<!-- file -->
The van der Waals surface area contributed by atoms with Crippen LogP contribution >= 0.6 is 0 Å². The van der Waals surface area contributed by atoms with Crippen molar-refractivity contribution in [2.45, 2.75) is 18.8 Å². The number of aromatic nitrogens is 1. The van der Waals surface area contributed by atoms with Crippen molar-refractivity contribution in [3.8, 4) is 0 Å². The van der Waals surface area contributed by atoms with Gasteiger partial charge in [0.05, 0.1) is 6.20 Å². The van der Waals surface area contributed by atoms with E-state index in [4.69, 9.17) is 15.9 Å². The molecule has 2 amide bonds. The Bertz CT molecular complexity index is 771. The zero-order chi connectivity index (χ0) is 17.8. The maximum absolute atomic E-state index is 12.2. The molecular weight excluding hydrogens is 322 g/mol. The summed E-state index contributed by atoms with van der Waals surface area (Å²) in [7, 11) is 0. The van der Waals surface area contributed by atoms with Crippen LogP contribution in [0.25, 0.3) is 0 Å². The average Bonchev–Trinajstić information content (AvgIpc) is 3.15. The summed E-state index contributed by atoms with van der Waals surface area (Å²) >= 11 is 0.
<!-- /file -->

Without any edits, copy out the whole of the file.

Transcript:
The van der Waals surface area contributed by atoms with Crippen LogP contribution >= 0.6 is 0 Å². The van der Waals surface area contributed by atoms with Crippen molar-refractivity contribution in [2.45, 2.75) is 18.8 Å². The number of aromatic nitrogens is 1. The van der Waals surface area contributed by atoms with Crippen molar-refractivity contribution in [3.8, 4) is 0 Å². The van der Waals surface area contributed by atoms with Gasteiger partial charge in [0.05, 0.1) is 6.20 Å². The van der Waals surface area contributed by atoms with E-state index in [4.69, 9.17) is 15.9 Å². The molecule has 2 amide bonds. The Bertz CT molecular complexity index is 771. The zero-order chi connectivity index (χ0) is 17.8. The maximum absolute atomic E-state index is 12.2. The molecular weight excluding hydrogens is 322 g/mol. The summed E-state index contributed by atoms with van der Waals surface area (Å²) in [7, 11) is 0. The van der Waals surface area contributed by atoms with Crippen LogP contribution in [0.25, 0.3) is 0 Å². The average Bonchev–Trinajstić information content (AvgIpc) is 3.15. The summed E-state index contributed by atoms with van der Waals surface area (Å²) >= 11 is 0.